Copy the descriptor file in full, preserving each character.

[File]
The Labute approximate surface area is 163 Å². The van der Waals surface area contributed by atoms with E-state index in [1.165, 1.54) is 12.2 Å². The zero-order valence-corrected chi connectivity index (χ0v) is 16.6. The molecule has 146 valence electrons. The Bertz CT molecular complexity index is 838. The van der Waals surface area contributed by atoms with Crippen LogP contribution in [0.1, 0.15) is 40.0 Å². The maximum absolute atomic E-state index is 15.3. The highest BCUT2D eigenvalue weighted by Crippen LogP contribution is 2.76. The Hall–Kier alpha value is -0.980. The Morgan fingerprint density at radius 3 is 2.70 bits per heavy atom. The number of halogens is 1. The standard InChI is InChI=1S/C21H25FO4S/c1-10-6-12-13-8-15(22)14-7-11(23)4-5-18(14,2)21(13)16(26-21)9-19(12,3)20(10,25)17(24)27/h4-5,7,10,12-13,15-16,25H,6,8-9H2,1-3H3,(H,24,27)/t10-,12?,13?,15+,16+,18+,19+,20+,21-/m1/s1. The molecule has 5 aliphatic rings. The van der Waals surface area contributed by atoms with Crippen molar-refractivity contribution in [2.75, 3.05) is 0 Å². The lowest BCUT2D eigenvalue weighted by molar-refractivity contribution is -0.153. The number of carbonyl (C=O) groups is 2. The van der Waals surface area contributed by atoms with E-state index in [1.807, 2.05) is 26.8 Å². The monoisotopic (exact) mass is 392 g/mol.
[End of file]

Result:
The Labute approximate surface area is 163 Å². The van der Waals surface area contributed by atoms with E-state index in [1.165, 1.54) is 12.2 Å². The zero-order valence-corrected chi connectivity index (χ0v) is 16.6. The molecule has 146 valence electrons. The Bertz CT molecular complexity index is 838. The van der Waals surface area contributed by atoms with Crippen LogP contribution in [0.1, 0.15) is 40.0 Å². The maximum absolute atomic E-state index is 15.3. The highest BCUT2D eigenvalue weighted by Crippen LogP contribution is 2.76. The Hall–Kier alpha value is -0.980. The Morgan fingerprint density at radius 3 is 2.70 bits per heavy atom. The number of halogens is 1. The standard InChI is InChI=1S/C21H25FO4S/c1-10-6-12-13-8-15(22)14-7-11(23)4-5-18(14,2)21(13)16(26-21)9-19(12,3)20(10,25)17(24)27/h4-5,7,10,12-13,15-16,25H,6,8-9H2,1-3H3,(H,24,27)/t10-,12?,13?,15+,16+,18+,19+,20+,21-/m1/s1. The molecule has 5 aliphatic rings. The van der Waals surface area contributed by atoms with Crippen molar-refractivity contribution in [2.75, 3.05) is 0 Å². The lowest BCUT2D eigenvalue weighted by molar-refractivity contribution is -0.153. The number of carbonyl (C=O) groups is 2. The van der Waals surface area contributed by atoms with E-state index in [1.807, 2.05) is 26.8 Å². The monoisotopic (exact) mass is 392 g/mol.